Tuesday, October 18, 2011
Roughly 39 Problems
To get into the spirit of Halloween, I had planned to write at least one review of a horror film or a collection of good scary stories, slated for the end of October. However, a recent, random film screening has moved this plan up a couple of weeks earlier than anticipated. Reviews of horror, especially film versions, are often produced by niche websites and publications that strive for comedic or far too serious angles, but with the occasional positive. Two of my fellow bloggers are must-reads for excellent horror film reviews: Bob Turnbull has a wealth of essays at Eternal Sunshine Of the Logical Mind, many of them focusing on rare or under-the-radar movies from Japan and the world abroad. Vincent Sassana's HTML Slop contains reviews of sometimes terrible movies, but his writing is finely balanced between the critical and the hilarious. I recently saw Christian Alvart's Case 39, a seemingly forgettable horror film that was released in the United States last year to very little attention (my first awareness of its existence came when it popped up on my girlfriend's Netflix queue, and we watched it with a shrug, wanting to see a random scary movie). I lack the skill of writing funny takes on bad films, but after a lot of thought, Case 39 is actually a good example of questionable horror craft and misguided films in general. I never write about a piece of media unless there are at least some positives, but even a throwaway film does have the potential to educate.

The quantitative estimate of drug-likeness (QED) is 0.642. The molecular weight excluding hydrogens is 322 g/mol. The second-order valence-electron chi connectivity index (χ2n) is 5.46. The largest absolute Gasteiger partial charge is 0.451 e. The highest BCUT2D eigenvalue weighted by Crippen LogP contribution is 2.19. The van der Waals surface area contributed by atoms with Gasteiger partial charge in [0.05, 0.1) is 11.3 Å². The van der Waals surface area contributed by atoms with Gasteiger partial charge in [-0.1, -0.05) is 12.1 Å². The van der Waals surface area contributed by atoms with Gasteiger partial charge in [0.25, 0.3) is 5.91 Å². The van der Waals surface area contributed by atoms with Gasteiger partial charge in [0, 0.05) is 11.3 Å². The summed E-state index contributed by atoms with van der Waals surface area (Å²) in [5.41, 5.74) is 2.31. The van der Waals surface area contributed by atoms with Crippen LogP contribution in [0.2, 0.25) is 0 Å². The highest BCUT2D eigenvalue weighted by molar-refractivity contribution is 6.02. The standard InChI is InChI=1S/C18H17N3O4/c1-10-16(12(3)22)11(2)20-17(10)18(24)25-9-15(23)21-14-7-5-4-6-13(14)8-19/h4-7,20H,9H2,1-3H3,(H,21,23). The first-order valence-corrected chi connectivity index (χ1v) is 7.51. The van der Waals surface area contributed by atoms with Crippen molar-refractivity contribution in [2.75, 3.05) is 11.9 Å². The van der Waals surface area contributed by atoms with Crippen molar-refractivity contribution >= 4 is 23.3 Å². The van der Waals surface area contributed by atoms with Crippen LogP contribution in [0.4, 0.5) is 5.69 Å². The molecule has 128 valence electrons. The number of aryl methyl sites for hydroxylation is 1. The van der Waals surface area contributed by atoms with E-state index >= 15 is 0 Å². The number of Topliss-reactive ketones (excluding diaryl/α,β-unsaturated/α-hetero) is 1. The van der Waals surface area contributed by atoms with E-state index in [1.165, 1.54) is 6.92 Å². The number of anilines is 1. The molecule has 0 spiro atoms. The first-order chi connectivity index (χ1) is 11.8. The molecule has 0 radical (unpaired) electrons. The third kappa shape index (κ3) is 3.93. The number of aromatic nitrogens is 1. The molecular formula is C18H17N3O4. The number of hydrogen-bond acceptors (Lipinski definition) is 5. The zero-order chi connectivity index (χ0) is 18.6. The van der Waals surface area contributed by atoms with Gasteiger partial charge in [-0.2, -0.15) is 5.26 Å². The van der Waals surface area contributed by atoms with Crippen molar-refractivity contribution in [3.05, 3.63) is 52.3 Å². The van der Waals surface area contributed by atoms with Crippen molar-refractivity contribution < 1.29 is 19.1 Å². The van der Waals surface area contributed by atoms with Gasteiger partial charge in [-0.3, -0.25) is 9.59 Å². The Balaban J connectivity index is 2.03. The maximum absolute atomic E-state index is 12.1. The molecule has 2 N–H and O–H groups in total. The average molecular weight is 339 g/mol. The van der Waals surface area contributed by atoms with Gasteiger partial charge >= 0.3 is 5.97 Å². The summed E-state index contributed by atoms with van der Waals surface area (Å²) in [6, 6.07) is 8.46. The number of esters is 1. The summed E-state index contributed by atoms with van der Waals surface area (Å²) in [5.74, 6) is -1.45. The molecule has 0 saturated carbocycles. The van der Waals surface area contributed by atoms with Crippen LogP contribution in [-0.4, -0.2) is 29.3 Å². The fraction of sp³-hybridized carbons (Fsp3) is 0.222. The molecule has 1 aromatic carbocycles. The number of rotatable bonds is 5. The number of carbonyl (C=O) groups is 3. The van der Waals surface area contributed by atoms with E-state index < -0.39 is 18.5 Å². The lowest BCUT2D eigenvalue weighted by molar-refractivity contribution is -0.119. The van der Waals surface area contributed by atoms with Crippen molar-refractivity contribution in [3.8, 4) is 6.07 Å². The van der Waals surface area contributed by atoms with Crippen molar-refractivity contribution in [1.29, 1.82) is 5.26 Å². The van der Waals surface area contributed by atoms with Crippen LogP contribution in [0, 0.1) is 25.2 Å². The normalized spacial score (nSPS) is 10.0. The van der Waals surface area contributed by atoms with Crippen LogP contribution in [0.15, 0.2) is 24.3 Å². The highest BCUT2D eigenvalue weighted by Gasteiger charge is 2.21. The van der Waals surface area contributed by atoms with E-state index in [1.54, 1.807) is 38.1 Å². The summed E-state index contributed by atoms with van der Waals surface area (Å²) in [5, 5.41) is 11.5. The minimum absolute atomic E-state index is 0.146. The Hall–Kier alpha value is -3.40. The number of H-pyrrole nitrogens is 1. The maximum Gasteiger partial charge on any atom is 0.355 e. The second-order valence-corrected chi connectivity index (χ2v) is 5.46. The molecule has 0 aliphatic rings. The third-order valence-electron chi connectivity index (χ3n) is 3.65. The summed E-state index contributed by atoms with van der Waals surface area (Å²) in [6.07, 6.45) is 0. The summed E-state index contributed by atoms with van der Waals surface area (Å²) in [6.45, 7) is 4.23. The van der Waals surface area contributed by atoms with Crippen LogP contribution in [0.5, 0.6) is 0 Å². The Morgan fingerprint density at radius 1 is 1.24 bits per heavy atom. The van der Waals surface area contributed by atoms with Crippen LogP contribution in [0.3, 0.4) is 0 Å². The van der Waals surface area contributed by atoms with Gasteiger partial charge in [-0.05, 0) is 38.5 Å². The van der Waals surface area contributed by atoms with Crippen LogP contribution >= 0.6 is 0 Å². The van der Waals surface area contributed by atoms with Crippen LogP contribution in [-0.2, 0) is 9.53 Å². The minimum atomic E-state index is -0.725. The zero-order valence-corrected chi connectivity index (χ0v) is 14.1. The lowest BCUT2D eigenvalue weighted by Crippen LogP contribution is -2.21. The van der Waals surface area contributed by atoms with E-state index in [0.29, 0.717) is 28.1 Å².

Renee Zellweger plays Emily, a social worker who begins to investigate a troubled young girl and her eccentric parents. Lily is bright and caring, but her grades are slipping drastically. Emily's first visit is obviously unexpected and unwelcome, and she takes an immediate, sympathetic liking to the girl, telling Lily to call her if she needs anything. A distressed late-night call leads Emily and police detective Mike Barron (Ian McShane) to the house, where they save the girl from being killed by her parents. Afterward, a young boy in Lily's support group brutally murders his own parents, and calls are traced from Emily's house, leading some to believe that the two young children communicated right before the killing. Emily investigates Lily's old house and finds signs of her parents attempting to barricade themselves from the girl. While evaluating Lily, psychiatrist Douglas Ames (Bradley Cooper) is questioned by the girl and is made to reveal his worst fears. Once all of this comes together, and after seeking out the former parents for questioning, it becomes apparent that Lily is a mind-controlling demon, and is seemingly impervious to control or elimination. Emily must fight through everyone else's disbelief to vanquish the "little girl."